On appeal from Election Law Enforcement Commission.
Conford, Pressler and King.
Appellants Luciano and Melini appeal from a decision of the Election Law Enforcement Commission ("ELEC") finding them in violation of the New Jersey Campaign Contributions and Expenditures Reporting Act, N.J.S.A. 19:44A-1 et seq. ("reporting act," hereinafter) and fining them $500 each. They were charged, along with others, with being members of a "political committee" which had failed to comply with §§ 10 and 12 of the reporting act.
Section 10 (N.J.S.A. 19:44A-10) requires every "political committee," among other types of organizations, before receiving any contribution or expending any money toward the election or defeat of any candidate, to appoint a campaign treasurer and designate one campaign depository
and file the name and address thereof with ELEC. Section 12 (N.J.S.A. 19:44A-12) provides that all funds received by a campaign treasurer of a "political committee," among other types of organizations, shall be deposited by the campaign treasurer in the campaign depository by a designated time. Reports as to such deposits are to be filed with ELEC.
The proceedings before ELEC were initiated by a complaint by Henry R. Ricci, a Democratic candidate for election to the General Assembly from Cumberland and Cape May Counties in the November 3, 1975 general election, over a paid advertisement highly critical of Ricci published in certain local newspapers the day before the election. It purported to be paid for by one Lewis F. Smith on behalf of "Senior Citizens and Taxpayers Fed Up with Byrne Democrats" ("Senior Citizens"). The total costs involved in the preparation and publication of the advertisement were $401.24. There is no indication in the record that Senior Citizens expended or collected for its organizational purposes at any time more than the stated amount. There is also no dispute but that the organization did not comply with the requirements of § 10 and § 12 of the reporting act with respect to contributions or expenditures connected with the published advertisement.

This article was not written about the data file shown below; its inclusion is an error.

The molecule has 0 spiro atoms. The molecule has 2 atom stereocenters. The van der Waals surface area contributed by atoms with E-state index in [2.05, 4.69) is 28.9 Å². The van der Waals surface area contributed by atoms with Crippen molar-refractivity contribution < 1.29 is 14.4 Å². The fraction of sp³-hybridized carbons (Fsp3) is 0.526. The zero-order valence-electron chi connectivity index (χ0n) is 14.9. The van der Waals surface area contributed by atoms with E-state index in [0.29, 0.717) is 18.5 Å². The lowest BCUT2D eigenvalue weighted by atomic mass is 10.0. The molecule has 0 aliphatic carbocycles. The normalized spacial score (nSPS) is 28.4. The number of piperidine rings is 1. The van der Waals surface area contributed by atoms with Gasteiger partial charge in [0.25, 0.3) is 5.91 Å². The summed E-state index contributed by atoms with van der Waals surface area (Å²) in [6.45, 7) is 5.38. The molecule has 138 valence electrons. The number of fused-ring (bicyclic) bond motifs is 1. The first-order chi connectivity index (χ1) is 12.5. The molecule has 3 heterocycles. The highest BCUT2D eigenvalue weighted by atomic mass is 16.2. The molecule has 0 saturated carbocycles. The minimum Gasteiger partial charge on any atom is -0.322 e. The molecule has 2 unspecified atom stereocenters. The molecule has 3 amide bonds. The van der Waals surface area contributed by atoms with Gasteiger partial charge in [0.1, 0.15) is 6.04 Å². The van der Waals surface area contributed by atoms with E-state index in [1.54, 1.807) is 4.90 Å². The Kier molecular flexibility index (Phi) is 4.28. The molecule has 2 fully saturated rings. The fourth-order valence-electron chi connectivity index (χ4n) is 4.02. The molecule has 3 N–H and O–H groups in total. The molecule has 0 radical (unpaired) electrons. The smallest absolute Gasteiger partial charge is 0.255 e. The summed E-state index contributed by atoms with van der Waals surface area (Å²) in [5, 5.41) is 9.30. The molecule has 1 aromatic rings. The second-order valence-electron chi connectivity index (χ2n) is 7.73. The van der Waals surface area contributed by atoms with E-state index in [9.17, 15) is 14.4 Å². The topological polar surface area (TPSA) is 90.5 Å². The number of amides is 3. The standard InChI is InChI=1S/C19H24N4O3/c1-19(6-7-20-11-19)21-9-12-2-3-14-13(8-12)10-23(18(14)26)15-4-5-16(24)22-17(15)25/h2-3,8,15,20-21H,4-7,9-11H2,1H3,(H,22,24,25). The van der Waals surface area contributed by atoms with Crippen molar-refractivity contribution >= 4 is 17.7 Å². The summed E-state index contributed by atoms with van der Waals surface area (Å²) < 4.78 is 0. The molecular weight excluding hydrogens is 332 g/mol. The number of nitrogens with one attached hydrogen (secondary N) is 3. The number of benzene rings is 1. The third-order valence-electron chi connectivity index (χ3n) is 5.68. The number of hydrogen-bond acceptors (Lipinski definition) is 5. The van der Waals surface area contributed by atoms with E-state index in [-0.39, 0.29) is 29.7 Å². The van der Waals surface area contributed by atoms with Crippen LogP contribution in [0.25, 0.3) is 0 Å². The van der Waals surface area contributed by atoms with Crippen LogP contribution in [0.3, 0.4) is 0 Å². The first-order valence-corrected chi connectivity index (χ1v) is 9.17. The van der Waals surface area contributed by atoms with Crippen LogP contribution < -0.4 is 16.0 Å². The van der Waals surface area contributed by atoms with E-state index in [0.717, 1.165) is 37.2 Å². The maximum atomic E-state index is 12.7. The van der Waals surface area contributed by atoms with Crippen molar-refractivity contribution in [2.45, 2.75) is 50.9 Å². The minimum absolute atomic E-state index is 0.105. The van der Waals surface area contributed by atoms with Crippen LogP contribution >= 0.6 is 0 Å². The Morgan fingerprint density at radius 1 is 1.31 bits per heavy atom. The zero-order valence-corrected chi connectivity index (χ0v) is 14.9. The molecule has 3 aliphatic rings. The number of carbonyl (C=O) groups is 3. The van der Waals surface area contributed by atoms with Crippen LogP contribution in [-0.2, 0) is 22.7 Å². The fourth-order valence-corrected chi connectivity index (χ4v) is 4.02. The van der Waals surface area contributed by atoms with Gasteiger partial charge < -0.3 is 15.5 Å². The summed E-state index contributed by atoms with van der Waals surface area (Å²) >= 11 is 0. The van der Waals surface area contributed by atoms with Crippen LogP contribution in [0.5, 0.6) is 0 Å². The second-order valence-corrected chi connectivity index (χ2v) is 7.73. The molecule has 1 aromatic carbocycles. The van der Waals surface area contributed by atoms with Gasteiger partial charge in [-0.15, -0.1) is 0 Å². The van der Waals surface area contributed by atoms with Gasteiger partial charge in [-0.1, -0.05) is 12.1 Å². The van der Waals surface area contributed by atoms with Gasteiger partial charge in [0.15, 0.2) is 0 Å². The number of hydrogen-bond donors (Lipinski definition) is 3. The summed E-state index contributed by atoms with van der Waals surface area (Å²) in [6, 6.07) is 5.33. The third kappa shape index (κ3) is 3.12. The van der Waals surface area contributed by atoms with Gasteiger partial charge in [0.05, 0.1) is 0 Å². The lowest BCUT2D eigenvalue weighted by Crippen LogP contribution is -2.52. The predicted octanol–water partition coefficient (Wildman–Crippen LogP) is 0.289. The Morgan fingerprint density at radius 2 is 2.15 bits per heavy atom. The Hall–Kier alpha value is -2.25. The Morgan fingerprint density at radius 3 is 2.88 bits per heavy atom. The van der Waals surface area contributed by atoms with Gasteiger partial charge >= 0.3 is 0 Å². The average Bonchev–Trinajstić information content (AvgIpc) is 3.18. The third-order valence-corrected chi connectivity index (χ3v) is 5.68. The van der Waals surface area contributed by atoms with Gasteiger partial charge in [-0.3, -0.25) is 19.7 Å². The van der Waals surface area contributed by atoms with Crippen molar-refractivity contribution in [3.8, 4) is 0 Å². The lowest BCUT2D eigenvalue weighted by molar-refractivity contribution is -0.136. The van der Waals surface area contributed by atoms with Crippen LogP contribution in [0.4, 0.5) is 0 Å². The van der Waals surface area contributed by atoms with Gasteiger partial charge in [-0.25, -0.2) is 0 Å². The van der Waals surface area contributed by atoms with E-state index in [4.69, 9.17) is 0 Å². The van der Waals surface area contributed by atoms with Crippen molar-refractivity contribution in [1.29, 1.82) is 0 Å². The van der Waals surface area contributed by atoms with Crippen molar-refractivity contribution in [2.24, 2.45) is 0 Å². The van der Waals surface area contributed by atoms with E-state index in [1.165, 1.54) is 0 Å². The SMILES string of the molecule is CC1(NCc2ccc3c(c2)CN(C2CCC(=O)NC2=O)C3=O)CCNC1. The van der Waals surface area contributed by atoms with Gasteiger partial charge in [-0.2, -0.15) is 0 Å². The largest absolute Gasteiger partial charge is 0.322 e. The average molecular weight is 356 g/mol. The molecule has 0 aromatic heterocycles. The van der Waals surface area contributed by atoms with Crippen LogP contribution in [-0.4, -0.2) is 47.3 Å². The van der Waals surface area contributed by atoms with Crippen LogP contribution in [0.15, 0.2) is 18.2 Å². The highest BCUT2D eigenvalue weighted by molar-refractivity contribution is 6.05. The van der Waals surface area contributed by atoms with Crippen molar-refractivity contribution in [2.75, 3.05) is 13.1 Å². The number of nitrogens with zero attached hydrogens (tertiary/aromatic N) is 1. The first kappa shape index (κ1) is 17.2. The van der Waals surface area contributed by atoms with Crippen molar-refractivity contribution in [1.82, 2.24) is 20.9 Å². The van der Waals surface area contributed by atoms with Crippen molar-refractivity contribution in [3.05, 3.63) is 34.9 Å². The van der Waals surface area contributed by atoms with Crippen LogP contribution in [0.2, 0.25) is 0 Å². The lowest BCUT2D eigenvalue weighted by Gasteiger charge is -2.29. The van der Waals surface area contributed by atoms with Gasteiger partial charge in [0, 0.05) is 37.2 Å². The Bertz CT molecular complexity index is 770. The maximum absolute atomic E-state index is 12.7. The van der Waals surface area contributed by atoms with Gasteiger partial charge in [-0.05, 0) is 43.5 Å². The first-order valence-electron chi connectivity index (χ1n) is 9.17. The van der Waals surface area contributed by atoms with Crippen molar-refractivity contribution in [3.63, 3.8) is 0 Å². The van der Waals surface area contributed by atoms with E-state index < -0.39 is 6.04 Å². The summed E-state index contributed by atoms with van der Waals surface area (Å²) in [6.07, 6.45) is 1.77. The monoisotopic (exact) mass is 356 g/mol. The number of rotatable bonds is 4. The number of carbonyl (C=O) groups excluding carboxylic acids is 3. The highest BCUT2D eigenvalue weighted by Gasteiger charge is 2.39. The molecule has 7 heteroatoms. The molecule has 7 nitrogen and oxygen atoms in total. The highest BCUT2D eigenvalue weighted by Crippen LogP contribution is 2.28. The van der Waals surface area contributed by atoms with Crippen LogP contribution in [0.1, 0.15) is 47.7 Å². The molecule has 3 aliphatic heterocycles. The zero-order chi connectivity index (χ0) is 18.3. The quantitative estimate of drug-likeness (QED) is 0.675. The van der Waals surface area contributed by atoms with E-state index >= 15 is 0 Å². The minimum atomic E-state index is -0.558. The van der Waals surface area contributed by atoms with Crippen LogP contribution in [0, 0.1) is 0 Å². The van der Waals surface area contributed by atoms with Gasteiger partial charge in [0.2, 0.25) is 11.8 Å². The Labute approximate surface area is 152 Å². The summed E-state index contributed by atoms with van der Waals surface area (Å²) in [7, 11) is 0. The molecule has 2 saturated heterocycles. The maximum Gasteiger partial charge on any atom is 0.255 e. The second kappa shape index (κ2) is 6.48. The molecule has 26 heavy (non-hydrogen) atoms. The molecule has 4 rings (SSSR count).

The initial brief of appellants in this case, which was filed December 14, 1977, made two points. The first was that the reporting act was unconstitutional, as held in N.J. St. Chamber of Commerce v. N.J. Elec. Law Enforcem. Comm'n , 135 N.J. Super. 537 (Ch. Div. 1975), rev'd December 20, 1977 in N.J. St. Chamber of Commerce v. N.J. Elec. Law Enforcem. Comm'n , 155 N.J. Super. 218 (App. Div.); second, that whether by the test of guilt beyond a reasonable doubt or by that of the preponderance of the evidence, culpability of appellants was not established. We need not pass upon the merit of the contention as to the sufficiency of the proofs to establish guilt as we are entirely satisfied that, under the decision of this court in the N.J. St. Chamber of Commerce case cited above, Senior Citizens
is not constitutionally subject to the requirements of §§ 10 and 12 of the reporting act because its expenditures and collections were less than $750. An argument to the stated effect was made in a supplemental brief submitted by appellants by leave of court after the oral argument, and it was responded to by respondent herein.
In N.J. St. Chamber of Commerce, supra , dealing with "political information organizations," which are subject generally to the same kinds of reporting and financial depository requirements as political committees, we held that the reporting act could withstand attack on First Amendment grounds only if the court interpolated a $750 annual threshold into the statute, and we did so. 155 N.J. Super. at 231. The rationale was that political information organizations (generally those lobbying for or against legislation) expending less than that amount were, by and large, groups so small in size or consequence that imposition of the requirements of the act upon them would impermissibly chill their exercise of freedom of expression in the form of activities of the kind conducted by such organizations, as against the degree of governmental interest served by including them in the requirements of the act. Ibid.
Appellants now argue that the activities of political committees such as Senior Citizens are sufficiently cognate to those of political information organizations as to render it necessary, in order to save the constitutionality of the act in relation to such organizations, to apply the same $750 threshold for expenditures as we imposed with respect to political information organizations in the N.J. Chamber of Commerce case. We are persuaded that the argument is sound. Indeed, this organization, judging from the content of its advertisement critical of Ricci, ...